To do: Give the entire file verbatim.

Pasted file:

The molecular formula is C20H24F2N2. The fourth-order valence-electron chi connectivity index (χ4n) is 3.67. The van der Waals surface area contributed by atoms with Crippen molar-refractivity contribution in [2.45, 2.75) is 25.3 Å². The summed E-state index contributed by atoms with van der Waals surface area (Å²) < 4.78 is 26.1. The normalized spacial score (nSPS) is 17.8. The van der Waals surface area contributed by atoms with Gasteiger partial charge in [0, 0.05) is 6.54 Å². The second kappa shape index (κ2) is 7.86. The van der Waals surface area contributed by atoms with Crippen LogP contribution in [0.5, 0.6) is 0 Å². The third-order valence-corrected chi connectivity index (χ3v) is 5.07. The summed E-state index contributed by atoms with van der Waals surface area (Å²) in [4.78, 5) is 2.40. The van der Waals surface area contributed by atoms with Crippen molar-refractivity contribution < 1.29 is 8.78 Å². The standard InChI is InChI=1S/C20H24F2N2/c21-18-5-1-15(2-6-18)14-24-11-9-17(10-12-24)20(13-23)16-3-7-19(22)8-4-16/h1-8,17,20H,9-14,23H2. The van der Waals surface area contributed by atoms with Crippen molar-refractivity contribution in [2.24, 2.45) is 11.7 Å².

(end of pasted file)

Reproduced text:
The molecular formula is C20H24F2N2. The fourth-order valence-electron chi connectivity index (χ4n) is 3.67. The van der Waals surface area contributed by atoms with Crippen molar-refractivity contribution in [2.45, 2.75) is 25.3 Å². The summed E-state index contributed by atoms with van der Waals surface area (Å²) < 4.78 is 26.1. The normalized spacial score (nSPS) is 17.8. The van der Waals surface area contributed by atoms with Gasteiger partial charge in [0, 0.05) is 6.54 Å². The second kappa shape index (κ2) is 7.86. The van der Waals surface area contributed by atoms with Crippen LogP contribution in [0.5, 0.6) is 0 Å². The third-order valence-corrected chi connectivity index (χ3v) is 5.07. The summed E-state index contributed by atoms with van der Waals surface area (Å²) in [4.78, 5) is 2.40. The van der Waals surface area contributed by atoms with Crippen molar-refractivity contribution < 1.29 is 8.78 Å². The standard InChI is InChI=1S/C20H24F2N2/c21-18-5-1-15(2-6-18)14-24-11-9-17(10-12-24)20(13-23)16-3-7-19(22)8-4-16/h1-8,17,20H,9-14,23H2. The van der Waals surface area contributed by atoms with Crippen molar-refractivity contribution in [2.24, 2.45) is 11.7 Å².